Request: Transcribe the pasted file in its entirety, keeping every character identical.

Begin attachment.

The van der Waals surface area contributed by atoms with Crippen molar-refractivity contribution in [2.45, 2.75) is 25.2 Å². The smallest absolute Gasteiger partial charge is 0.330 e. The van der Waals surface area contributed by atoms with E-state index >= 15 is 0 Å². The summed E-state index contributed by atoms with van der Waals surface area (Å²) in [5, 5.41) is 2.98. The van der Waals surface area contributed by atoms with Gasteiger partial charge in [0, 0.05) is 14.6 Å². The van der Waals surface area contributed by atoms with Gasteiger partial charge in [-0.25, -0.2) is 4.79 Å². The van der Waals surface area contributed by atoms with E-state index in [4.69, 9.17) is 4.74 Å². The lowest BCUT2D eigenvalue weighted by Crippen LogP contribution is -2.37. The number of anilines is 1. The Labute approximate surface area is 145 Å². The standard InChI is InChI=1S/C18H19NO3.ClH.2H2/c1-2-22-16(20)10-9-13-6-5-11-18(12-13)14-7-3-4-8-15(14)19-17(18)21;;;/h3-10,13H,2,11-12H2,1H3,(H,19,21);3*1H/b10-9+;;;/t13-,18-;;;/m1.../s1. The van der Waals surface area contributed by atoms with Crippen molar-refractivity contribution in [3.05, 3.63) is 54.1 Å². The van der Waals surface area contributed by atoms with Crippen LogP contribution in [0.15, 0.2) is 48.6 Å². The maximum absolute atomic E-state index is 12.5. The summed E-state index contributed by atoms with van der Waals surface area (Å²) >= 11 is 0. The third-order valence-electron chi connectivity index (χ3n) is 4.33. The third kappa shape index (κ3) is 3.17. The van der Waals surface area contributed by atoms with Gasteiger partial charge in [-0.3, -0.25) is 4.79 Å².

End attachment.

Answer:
The van der Waals surface area contributed by atoms with Crippen molar-refractivity contribution in [2.45, 2.75) is 25.2 Å². The smallest absolute Gasteiger partial charge is 0.330 e. The van der Waals surface area contributed by atoms with E-state index >= 15 is 0 Å². The summed E-state index contributed by atoms with van der Waals surface area (Å²) in [5, 5.41) is 2.98. The van der Waals surface area contributed by atoms with Gasteiger partial charge in [0, 0.05) is 14.6 Å². The van der Waals surface area contributed by atoms with Gasteiger partial charge in [-0.25, -0.2) is 4.79 Å². The van der Waals surface area contributed by atoms with E-state index in [4.69, 9.17) is 4.74 Å². The lowest BCUT2D eigenvalue weighted by Crippen LogP contribution is -2.37. The number of anilines is 1. The Labute approximate surface area is 145 Å². The standard InChI is InChI=1S/C18H19NO3.ClH.2H2/c1-2-22-16(20)10-9-13-6-5-11-18(12-13)14-7-3-4-8-15(14)19-17(18)21;;;/h3-10,13H,2,11-12H2,1H3,(H,19,21);3*1H/b10-9+;;;/t13-,18-;;;/m1.../s1. The van der Waals surface area contributed by atoms with Crippen molar-refractivity contribution in [3.05, 3.63) is 54.1 Å². The van der Waals surface area contributed by atoms with Crippen LogP contribution in [0.15, 0.2) is 48.6 Å². The maximum absolute atomic E-state index is 12.5. The summed E-state index contributed by atoms with van der Waals surface area (Å²) >= 11 is 0. The third-order valence-electron chi connectivity index (χ3n) is 4.33. The third kappa shape index (κ3) is 3.17. The van der Waals surface area contributed by atoms with Gasteiger partial charge in [-0.3, -0.25) is 4.79 Å².